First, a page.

Talking - Winter 2015

"Talking" performances and research were done individually and in outreach with others. One such "talking" research event  and performance (organised by Pam Patterson) evolved into an exhibition HOW ARE U OCAD U? opening April 15 at CWSE Gallery. Here we took stock of one learning community and recommended strategies for change.  The link to our OCADU talk project  is on Facebook at:

Friday, April 10, 2015


Info Graphic by Meaghan Barry

Research/exhibition by undergraduate art and design education students.
Curated by Meaghan Barry, OCADU.
Facilitated by Pam Patterson, OCADU (Faculty) & Director WIAprojects, CWSE/OISE/UT

April 15 - May 30, 2nd Floor CWSE Hallway Gallery, OISE/UT, 252 Bloor Street West, Toronto.

A community of art & design educators mounted a campaign inviting the OCADU community to assist them in re-imagining OCADU for the 21st C .  This action was an outgrowth of our deep curiosity about our own complicity in teaching and learning at OCADU. We wanted to open the Pandora’s Box and excavate the messiness. We all know that we need to dig deep and take risks in studio practice in order to push our work to stronger and richer iterations. But, how can we as educators do the same? How can we define OCADU as a community: Is it a place of/for community gathering(s)? What is its ethical grounding? What is its reason for being? How can we determine what learning means? How can we realize this research in political and artistic form?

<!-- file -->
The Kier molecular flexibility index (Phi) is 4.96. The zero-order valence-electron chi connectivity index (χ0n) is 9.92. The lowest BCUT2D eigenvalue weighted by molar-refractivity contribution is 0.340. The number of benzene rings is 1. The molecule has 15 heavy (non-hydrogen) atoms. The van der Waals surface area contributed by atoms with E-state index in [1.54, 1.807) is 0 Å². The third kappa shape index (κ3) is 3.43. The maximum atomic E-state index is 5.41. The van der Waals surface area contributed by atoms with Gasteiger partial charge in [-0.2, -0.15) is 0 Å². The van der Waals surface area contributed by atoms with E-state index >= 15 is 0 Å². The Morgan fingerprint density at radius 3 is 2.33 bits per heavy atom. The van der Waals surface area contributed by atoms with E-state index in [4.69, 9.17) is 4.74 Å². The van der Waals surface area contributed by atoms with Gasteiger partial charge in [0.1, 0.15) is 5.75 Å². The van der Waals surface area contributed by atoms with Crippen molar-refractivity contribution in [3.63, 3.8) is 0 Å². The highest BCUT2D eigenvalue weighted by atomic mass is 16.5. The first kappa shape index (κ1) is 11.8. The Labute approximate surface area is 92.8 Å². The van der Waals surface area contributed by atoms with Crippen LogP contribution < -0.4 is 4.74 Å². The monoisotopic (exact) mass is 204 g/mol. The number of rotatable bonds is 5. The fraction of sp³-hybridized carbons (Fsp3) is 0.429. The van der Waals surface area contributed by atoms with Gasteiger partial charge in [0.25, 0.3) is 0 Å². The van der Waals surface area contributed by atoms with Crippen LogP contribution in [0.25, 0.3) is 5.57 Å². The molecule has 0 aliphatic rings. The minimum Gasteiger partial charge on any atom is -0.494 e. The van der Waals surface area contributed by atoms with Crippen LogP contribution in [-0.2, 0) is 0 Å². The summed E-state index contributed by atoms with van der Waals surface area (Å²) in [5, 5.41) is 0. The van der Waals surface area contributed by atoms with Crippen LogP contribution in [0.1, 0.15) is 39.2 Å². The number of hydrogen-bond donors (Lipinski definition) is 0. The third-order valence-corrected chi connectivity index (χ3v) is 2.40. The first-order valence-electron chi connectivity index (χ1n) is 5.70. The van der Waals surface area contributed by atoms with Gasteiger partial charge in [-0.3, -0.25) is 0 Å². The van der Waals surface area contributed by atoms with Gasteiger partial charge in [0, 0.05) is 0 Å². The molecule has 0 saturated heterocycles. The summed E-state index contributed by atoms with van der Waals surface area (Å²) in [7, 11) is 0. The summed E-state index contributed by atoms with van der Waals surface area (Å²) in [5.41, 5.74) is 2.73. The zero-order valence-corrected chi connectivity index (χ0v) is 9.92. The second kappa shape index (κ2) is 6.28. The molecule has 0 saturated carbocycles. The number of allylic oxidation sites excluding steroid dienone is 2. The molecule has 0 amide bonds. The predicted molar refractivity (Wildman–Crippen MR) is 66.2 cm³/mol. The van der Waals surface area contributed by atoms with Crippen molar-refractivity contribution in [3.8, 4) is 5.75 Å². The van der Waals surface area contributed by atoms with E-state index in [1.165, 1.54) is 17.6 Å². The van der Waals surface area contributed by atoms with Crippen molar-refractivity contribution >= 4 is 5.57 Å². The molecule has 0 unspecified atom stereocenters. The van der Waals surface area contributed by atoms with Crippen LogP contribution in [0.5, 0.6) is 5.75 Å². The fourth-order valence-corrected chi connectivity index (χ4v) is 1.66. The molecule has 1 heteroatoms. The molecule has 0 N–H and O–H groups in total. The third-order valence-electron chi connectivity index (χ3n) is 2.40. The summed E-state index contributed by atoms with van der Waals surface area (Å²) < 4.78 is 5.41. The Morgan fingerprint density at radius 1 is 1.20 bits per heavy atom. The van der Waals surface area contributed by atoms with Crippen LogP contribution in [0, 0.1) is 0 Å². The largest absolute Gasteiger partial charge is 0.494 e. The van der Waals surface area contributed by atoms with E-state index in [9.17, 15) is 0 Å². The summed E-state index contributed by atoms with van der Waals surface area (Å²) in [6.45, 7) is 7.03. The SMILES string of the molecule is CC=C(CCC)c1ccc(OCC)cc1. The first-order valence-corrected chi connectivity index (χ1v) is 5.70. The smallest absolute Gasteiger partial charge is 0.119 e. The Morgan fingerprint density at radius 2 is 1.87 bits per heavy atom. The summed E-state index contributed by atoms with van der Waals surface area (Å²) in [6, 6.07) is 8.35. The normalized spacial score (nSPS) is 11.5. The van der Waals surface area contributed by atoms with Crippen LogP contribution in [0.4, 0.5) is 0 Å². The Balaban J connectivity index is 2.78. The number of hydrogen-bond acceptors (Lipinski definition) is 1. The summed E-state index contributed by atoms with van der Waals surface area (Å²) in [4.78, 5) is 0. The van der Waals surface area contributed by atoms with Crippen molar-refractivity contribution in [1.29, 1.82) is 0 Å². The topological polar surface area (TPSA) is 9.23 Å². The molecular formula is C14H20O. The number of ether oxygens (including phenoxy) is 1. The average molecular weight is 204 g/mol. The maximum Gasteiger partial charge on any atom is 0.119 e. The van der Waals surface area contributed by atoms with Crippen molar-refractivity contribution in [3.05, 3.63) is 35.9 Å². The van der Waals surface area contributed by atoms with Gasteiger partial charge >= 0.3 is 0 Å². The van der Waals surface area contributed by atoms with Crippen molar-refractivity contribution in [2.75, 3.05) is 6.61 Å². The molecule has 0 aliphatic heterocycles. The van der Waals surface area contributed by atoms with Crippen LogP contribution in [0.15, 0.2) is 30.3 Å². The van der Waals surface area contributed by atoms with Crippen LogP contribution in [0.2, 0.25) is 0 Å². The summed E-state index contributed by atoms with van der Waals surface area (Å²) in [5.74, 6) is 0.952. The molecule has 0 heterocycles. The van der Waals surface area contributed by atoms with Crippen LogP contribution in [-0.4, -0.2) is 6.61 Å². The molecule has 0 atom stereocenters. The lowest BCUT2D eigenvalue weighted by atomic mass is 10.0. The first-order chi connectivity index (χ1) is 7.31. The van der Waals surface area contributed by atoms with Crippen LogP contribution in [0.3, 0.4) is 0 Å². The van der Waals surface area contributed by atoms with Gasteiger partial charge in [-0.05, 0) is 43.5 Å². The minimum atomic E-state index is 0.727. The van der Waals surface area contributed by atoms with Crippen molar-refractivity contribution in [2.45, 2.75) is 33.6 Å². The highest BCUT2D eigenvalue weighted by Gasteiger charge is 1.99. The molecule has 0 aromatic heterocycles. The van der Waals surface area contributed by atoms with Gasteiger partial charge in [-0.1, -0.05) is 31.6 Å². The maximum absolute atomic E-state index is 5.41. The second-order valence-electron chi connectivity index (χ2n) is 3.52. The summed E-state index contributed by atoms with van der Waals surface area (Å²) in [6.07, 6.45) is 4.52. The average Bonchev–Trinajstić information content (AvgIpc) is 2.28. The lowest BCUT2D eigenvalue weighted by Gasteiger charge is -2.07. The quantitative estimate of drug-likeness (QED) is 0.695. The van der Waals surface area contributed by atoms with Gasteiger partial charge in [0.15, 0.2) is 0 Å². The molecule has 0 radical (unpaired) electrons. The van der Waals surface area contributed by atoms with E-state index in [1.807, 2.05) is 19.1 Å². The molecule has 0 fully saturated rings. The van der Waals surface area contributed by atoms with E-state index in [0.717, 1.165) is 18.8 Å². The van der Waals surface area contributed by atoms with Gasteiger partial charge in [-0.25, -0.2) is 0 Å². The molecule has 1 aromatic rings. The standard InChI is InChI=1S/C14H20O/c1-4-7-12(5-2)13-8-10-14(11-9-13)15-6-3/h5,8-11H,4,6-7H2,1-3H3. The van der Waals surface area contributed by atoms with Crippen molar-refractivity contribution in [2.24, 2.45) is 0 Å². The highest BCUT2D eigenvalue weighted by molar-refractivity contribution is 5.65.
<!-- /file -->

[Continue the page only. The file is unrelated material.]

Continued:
While our posters are presented as tongue-and-cheek, the data they were derived from was diverse, compelling, and often contradictory. This inquiry is located in a feminist-inspired community of practice which, in honouring WIAprojects’ mandate and the vision of the CWSE OISE/UT, engages artists, activists, researchers and students in critically examining their own education.